Skills shortage grips NZ critical organisations

By Dylan Bushell-Embling
Thursday, 01 November, 2018

Skills shortage grips NZ critical organisations

More than half of New Zealand’s nationally significant organisations have a shortage of skilled security staff, and only 63% have a dedicated cybersecurity incident response plan.

These are among the findings of New Zealand’s Government Communications Cybersecurity Bureau’s first benchmark assessment (PDF) of the cyber resilience of 250 such organisations.

The report found that while 73% of organisations have increased their spending on cybersecurity, there has been a focus on tools and vulnerability assessment at the expense of hiring more people.

The assessment shows that only 45% of the organisations surveyed have invested in hiring more security staff in the past 12 months, while 54% have invested in IT staff training. By contrast, 70% have invested in new security tools, 61% in vulnerability assessments and 55% in security audits.

As a result, 52% of organisations report having insufficient skilled staff for their security requirements.

In addition, only 38% of organisations surveyed had some form of separation between their cybersecurity and general IT budgets, leaving cybersecurity budgets at risk of being cannibalised for non-security-related IT projects.

This lack of separation also extends to roles, with only 38% of organisations reporting having full-time IT security staff, and only 19% of organisations having a dedicated chief information security officer.

The increased spending on cybersecurity has also not necessarily translated to increased confidence in cybersecurity resilience. The assessment found that 41% of the nationally significant organisations are only mildly confident or not confident in their ability to detect an intrusion.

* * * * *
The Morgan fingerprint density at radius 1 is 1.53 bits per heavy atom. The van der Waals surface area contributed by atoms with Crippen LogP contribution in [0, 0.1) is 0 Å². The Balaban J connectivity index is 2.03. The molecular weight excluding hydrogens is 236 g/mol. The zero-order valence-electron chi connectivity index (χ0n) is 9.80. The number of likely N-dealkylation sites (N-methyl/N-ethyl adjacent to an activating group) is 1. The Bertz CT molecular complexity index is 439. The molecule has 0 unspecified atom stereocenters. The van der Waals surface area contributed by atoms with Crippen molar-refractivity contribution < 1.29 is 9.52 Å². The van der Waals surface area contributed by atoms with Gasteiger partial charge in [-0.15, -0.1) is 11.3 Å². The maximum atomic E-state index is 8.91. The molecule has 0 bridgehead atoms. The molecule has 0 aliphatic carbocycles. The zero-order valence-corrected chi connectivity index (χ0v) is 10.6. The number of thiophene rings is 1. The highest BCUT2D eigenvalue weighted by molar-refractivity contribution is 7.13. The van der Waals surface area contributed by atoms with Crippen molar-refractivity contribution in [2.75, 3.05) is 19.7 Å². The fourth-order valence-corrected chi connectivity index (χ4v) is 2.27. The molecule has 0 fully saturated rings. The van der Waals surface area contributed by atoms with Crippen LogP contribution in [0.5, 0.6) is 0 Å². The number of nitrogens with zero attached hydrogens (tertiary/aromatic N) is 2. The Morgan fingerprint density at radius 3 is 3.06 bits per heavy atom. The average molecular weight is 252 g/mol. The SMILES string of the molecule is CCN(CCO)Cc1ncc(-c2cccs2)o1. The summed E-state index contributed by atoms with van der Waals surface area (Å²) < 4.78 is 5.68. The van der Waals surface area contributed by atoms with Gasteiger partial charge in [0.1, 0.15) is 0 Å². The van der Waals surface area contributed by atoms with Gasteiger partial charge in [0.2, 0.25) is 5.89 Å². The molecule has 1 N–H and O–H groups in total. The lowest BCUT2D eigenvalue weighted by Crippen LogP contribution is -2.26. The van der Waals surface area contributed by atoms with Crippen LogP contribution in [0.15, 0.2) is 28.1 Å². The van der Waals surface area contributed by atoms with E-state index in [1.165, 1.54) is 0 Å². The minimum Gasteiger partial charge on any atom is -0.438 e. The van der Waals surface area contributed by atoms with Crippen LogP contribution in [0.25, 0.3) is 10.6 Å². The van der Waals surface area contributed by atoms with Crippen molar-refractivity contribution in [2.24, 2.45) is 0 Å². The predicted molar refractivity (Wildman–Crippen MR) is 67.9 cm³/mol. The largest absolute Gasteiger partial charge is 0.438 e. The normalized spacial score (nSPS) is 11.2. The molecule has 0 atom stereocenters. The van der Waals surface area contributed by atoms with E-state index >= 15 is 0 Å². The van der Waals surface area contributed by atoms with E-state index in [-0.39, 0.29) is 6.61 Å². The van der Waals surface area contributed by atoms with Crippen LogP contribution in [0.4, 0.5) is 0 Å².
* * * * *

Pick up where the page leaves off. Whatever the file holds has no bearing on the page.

The report also shows that only 63% of the organisations have a dedicated cybersecurity incident response plan, and of these, 33% have not tested it in the past year.

“The survey is the first of its kind in New Zealand and provides a useful benchmark for cybersecurity resilience across New Zealand’s nationally significant organisations,” GCSB Director-General Andrew Hampton said.

“Overall it appears that digital transformation is outpacing investment in cybersecurity and as a result we found a range of resilience levels. While most organisations are heading in the right direction, more work needs to be done to improve cyber resilience across the board.

Meanwhile, the GCSB has updated the New Zealand Information Security Manual (NZISM) for government departments to include new controls and a section on power filters, as well as clarification around waivers and exceptions to the manual’s requirements.

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